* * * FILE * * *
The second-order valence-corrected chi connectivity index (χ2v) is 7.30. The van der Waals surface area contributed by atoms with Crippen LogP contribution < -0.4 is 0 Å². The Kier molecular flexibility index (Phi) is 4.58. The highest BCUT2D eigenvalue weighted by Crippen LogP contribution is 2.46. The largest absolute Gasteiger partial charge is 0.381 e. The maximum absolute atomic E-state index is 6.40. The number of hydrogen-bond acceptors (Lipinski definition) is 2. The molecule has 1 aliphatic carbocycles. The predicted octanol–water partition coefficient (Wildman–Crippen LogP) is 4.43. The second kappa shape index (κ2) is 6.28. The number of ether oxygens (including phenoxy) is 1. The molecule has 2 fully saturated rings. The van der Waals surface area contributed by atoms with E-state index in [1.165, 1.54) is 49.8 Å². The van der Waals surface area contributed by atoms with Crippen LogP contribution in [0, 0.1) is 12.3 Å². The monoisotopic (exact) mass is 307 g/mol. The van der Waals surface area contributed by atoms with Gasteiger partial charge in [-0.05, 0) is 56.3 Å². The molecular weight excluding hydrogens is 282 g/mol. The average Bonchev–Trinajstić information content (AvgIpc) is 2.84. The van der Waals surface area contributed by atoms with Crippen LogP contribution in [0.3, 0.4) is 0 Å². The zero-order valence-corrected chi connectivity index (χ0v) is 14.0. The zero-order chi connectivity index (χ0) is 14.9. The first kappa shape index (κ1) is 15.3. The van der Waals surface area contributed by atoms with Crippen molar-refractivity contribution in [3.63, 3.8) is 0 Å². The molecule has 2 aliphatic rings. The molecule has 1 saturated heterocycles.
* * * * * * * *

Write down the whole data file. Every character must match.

The second-order valence-corrected chi connectivity index (χ2v) is 7.30. The van der Waals surface area contributed by atoms with Crippen LogP contribution < -0.4 is 0 Å². The Kier molecular flexibility index (Phi) is 4.58. The highest BCUT2D eigenvalue weighted by Crippen LogP contribution is 2.46. The largest absolute Gasteiger partial charge is 0.381 e. The maximum absolute atomic E-state index is 6.40. The number of hydrogen-bond acceptors (Lipinski definition) is 2. The molecule has 1 aliphatic carbocycles. The predicted octanol–water partition coefficient (Wildman–Crippen LogP) is 4.43. The second kappa shape index (κ2) is 6.28. The number of ether oxygens (including phenoxy) is 1. The molecule has 2 fully saturated rings. The van der Waals surface area contributed by atoms with E-state index in [1.165, 1.54) is 49.8 Å². The van der Waals surface area contributed by atoms with Crippen LogP contribution in [0, 0.1) is 12.3 Å². The monoisotopic (exact) mass is 307 g/mol. The van der Waals surface area contributed by atoms with Gasteiger partial charge in [-0.05, 0) is 56.3 Å². The molecular weight excluding hydrogens is 282 g/mol. The average Bonchev–Trinajstić information content (AvgIpc) is 2.84. The van der Waals surface area contributed by atoms with Crippen LogP contribution in [0.3, 0.4) is 0 Å². The zero-order valence-corrected chi connectivity index (χ0v) is 14.0. The zero-order chi connectivity index (χ0) is 14.9. The first kappa shape index (κ1) is 15.3. The van der Waals surface area contributed by atoms with Crippen molar-refractivity contribution in [3.63, 3.8) is 0 Å². The molecule has 2 aliphatic rings. The molecule has 1 saturated heterocycles.